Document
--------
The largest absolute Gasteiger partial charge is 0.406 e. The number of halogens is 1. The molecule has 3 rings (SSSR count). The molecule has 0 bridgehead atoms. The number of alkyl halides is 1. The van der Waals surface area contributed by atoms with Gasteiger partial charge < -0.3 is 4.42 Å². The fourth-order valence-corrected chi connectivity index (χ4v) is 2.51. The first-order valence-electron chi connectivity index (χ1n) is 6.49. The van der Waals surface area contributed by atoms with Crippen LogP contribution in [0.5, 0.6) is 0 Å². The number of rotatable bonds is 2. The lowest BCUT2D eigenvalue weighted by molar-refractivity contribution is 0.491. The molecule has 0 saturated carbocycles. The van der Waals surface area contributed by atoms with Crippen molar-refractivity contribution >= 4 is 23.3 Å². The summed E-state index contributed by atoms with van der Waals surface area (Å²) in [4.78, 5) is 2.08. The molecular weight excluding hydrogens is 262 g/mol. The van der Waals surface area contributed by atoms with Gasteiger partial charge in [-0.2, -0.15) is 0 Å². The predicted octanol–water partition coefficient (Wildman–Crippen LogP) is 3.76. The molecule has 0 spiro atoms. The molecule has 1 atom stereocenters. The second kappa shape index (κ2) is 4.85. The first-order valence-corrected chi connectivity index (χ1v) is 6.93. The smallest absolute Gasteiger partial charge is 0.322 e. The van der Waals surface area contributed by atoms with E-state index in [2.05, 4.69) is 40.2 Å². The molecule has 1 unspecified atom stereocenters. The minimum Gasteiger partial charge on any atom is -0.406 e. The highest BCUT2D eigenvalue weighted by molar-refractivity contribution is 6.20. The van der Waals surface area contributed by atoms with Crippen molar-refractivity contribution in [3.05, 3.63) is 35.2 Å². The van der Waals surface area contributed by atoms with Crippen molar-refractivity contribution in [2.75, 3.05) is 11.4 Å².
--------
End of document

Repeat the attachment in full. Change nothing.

The largest absolute Gasteiger partial charge is 0.406 e. The number of halogens is 1. The molecule has 3 rings (SSSR count). The molecule has 0 bridgehead atoms. The number of alkyl halides is 1. The van der Waals surface area contributed by atoms with Gasteiger partial charge < -0.3 is 4.42 Å². The fourth-order valence-corrected chi connectivity index (χ4v) is 2.51. The first-order valence-electron chi connectivity index (χ1n) is 6.49. The van der Waals surface area contributed by atoms with Crippen LogP contribution in [0.5, 0.6) is 0 Å². The number of rotatable bonds is 2. The lowest BCUT2D eigenvalue weighted by molar-refractivity contribution is 0.491. The molecule has 0 saturated carbocycles. The van der Waals surface area contributed by atoms with Crippen molar-refractivity contribution >= 4 is 23.3 Å². The summed E-state index contributed by atoms with van der Waals surface area (Å²) in [4.78, 5) is 2.08. The molecular weight excluding hydrogens is 262 g/mol. The van der Waals surface area contributed by atoms with Gasteiger partial charge in [-0.2, -0.15) is 0 Å². The predicted octanol–water partition coefficient (Wildman–Crippen LogP) is 3.76. The molecule has 0 spiro atoms. The molecule has 1 atom stereocenters. The second kappa shape index (κ2) is 4.85. The first-order valence-corrected chi connectivity index (χ1v) is 6.93. The smallest absolute Gasteiger partial charge is 0.322 e. The van der Waals surface area contributed by atoms with E-state index in [2.05, 4.69) is 40.2 Å². The molecule has 1 unspecified atom stereocenters. The minimum Gasteiger partial charge on any atom is -0.406 e. The highest BCUT2D eigenvalue weighted by molar-refractivity contribution is 6.20. The van der Waals surface area contributed by atoms with Crippen molar-refractivity contribution in [3.05, 3.63) is 35.2 Å². The van der Waals surface area contributed by atoms with Crippen molar-refractivity contribution in [2.75, 3.05) is 11.4 Å².